Does anybody really know what time it is?
About a month ago, I received a Tweet that said,
"It’s 12:34:56 7/8/9! It only happens once!"
Some else wrote back that actually it happened twice, both AM and PM. And I pointed out that it happened twice in each of the 24 time zones around the world.
That was on July 8, 2009. But there are large parts of the world that say that today is 7 August, 2009 and today’s date is also 7/8/9. So that string of consecutive digits happened again twice in twenty four time zones today.
Hmm. Not so special.
Here’s something else that happens EVERY DAY, twice a day in 24 time zones: 12:34:56.789! Wow!
The original Tweeter was right about one thing, though. That afternoon moment a month ago did only happen once. Just like right, now at 9:57:43 PM MDT on August 7, 2009 only happens once. And, now its, 9:57:58. Both of those moments only happened once.
But, this really got me to thinking about how and why it’s deep in our psyches to celebrate arbitrary milestones. Babe Ruth was the first to hit 700 home runs. When he did, it was a big deal. But, guess what? He was also the first to hit 699. And 698. And 697. Why did folks get excited because that 700th had two zeroes? It turned out that the really important home run was number 714, the last one the Babe hit. But no one knew that at the time. For some reason, a pitcher that retires with 299 wins does not seem as special as one with 300.
My parents had their 50th anniversary five years ago. Big celebration. Since then, they have had 51, 52, 53 ,54, and next week 55. Ho-hum. No one notices. (I do: Happy Anniversary, Mom and Dad!) Nancy and I will celebrate 23 years of marriage in two days by maybe going out to dinner. Or staying in and watching a movie. But, we’ll probably have a party on our 25th. Actually, we will probably celebrate more on our 30th anniversary of when we met at 25 cent beer night at a baseball game 30 years ago on August, 31, 1979. But, that’s a whole other story…
I was disappointed when I missed watching the odometer on my truck turn from 99,999 to 100,000. Why? I knew exactly what it would look like both before and after. And there was no difference between mile 99,999 and 100,000, except that was the moment that my extended warranty expired.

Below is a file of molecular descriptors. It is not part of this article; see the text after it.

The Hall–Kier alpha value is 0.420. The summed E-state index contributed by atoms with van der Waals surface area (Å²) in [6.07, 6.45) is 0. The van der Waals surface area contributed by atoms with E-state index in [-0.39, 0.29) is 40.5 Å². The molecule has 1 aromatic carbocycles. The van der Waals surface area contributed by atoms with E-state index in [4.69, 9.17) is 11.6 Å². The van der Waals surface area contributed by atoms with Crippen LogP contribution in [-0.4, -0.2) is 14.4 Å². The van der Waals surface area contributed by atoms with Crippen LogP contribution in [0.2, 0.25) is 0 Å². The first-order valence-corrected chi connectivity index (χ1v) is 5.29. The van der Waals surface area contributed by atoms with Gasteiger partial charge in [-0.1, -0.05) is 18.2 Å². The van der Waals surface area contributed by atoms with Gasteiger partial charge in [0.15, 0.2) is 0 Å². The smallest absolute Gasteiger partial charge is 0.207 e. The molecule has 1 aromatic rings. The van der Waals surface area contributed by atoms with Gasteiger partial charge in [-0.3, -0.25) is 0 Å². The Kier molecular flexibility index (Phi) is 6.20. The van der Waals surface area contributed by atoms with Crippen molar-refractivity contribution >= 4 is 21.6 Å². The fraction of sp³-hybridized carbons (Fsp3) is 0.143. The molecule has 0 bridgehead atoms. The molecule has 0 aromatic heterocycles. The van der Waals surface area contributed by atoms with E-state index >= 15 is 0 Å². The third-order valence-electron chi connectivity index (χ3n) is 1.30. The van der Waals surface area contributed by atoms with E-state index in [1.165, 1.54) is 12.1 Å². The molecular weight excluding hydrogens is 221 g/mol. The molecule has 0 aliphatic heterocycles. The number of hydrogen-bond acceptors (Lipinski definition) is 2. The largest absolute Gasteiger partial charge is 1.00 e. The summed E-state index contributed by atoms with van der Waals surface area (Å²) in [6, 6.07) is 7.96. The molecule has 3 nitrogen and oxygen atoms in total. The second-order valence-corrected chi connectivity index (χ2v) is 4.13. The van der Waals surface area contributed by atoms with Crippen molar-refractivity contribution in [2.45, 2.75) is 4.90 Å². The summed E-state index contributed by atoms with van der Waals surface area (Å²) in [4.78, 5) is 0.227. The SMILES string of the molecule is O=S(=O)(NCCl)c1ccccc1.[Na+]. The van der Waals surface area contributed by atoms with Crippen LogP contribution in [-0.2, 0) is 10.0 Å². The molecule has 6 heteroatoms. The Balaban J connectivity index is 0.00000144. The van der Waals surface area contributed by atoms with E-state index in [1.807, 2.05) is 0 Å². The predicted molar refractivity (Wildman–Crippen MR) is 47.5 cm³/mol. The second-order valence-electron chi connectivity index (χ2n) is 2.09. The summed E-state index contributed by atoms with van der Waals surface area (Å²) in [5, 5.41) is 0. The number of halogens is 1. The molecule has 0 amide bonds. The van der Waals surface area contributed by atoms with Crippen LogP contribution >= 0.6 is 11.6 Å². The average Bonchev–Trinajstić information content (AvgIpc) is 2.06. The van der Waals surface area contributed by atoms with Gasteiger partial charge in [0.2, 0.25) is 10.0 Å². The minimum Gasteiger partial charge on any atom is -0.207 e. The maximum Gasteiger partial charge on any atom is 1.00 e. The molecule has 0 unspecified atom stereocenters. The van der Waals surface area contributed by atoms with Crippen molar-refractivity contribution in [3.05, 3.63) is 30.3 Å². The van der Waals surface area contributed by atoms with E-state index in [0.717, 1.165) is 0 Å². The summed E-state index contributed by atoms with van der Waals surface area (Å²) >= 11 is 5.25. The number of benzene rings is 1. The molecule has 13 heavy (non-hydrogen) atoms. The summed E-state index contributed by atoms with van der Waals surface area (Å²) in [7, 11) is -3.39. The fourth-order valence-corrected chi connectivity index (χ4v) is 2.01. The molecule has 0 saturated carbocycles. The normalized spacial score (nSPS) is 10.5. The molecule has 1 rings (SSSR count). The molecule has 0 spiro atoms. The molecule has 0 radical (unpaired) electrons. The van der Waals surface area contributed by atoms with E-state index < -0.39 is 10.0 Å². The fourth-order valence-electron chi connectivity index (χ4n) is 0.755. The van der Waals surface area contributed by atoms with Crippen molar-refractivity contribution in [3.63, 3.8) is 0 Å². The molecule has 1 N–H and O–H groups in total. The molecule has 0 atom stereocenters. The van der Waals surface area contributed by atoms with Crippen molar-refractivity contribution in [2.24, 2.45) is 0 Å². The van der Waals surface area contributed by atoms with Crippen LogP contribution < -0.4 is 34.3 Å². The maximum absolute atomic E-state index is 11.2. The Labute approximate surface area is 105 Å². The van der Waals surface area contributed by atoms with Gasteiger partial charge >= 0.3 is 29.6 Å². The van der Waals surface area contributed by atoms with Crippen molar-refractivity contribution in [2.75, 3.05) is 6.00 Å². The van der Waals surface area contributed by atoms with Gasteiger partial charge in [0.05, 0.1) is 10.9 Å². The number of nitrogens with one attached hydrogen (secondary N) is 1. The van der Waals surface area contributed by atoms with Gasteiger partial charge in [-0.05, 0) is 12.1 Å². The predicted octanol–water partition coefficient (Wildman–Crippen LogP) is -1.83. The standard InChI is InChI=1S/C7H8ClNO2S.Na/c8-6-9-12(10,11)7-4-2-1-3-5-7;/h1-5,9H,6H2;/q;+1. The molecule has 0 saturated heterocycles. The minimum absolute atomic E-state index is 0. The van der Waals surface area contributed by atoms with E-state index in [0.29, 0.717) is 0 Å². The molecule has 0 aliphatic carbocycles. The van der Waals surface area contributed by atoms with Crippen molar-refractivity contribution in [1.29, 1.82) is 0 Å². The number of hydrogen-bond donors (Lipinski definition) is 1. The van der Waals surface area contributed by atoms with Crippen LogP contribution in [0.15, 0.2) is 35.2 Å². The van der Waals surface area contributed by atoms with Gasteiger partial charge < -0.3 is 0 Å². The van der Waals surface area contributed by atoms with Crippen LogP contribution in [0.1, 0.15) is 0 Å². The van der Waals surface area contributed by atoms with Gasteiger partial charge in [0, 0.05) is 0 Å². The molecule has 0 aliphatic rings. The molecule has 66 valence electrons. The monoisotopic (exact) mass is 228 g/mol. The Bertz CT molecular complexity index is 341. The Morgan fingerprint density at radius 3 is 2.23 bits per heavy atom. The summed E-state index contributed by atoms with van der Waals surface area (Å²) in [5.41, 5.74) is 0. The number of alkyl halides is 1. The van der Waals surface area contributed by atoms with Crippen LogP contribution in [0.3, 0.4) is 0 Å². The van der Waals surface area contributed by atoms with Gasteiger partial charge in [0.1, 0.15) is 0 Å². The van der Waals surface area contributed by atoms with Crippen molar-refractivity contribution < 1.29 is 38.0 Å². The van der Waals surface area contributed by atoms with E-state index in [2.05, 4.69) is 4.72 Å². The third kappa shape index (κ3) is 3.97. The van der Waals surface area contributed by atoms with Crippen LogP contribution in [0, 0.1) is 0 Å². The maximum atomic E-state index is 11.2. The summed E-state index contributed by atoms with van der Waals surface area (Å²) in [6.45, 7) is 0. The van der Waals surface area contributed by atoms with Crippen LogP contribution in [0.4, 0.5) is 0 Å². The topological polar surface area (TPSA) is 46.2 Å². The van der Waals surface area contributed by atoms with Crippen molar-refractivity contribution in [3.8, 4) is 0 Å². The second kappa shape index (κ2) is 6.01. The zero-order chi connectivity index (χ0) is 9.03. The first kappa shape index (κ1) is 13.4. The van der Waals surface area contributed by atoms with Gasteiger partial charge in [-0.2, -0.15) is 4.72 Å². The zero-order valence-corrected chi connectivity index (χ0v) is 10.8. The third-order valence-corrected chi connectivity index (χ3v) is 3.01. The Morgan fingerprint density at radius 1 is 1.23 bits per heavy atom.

Again, why? What is it about markers with zeroes on the end or consecutive numbers that is appealing to us?
Some people go wacky with the numbers, which is even wackier when the numbers are arbitrary and made up. Many centuries ago people decided that a new year started on January 1. Nothing cosmic. Just a convention. But some people thought the end of the world would happen on 1/1/2000. (Or at least the computers would blow up.) Some people got all mystical and misty eyed at 07:07:07 7/7/7. It was no accident that the Beijing Olympics started on 8/8/8. There’s nothing magical about those numbers. Nature very seldom adheres to the decimal numbering system (except that we use it because of the number of our fingers). If nature had been kind to people who calculate interest, the year would be 360 days long, not 365.25, so we could have 12 thirty day months.
The ancient Bablylonians were the first to divide our day into 24 hours and further subdivide them into 60 minute hours and 60 second minutes. These are numbers that work well because they are divisible evenly in so many different ways, but they are still made up numbers. It used to be that noon was when the sun was directly overhead in your town. It became too hard to figure out train schedules if every town had a different noon, so we made up standard time and divided the world into a couple dozen time zones. And, then, just for grins, we all agree (except for Arizona) that we just move our clocks an hour twice a year for daylight savings time. An arbitrary move that we all agree to.
But, we still take notice of 12:34:56 7/8/9, even though it is a completely made up number.
I don’t know why we celebrate the big round numbers. Maybe it’s the seeming specialness of the numbers that cause us to stop and reflect about where we are and what we have accomplished. It’s good to stop and reflect and celebrate occasionally. We decide to do this together has a culture, which is a good thing. We decide that on the fourth Thursday of the eleventh month each year that the Cowboys and Lions play football, but not against each other, while we over eat turkey (that we seldom eat any other time) and stop to count our blessings, and even Burger King closes for the day. We have decided that the first Sunday after the first full moon after the vernal equinox is a day we hide colored plastic eggs filled with chocolate for our children to find, followed by a large midday meal, and maybe a parade with fancy bonnets. Oh, yeah: Many of us have also decided that Easter is a day of great religious significance.
I started this essay as a lark about numbers and numerology, but thinking about why we celebrate at the times we do makes me wonder why we don’t celebrate each moment we have. As I said above, this moment right now will not come again. And I am celebrating that my parents have been married 54 years and 357 days, and that I am lucky at the age of 18,778 days I still have both of my parents. I am looking forward to my 18,779th day tomorrow. I’m lucky to have been married to the same wonderful woman for 22 years, 363 days and three hours. I’m happy that my truck is still trucking at 141,368 miles. And I take comfort in knowing that at some time after 12:00:00.000 it will again be 12:34:56.789.
Every moment counts. Celebrate now. Notice this moment right now, not just the ones with consecutive digits. Be here now. The moment just past won’t come again, and I expect to make the most of all the moments I have left.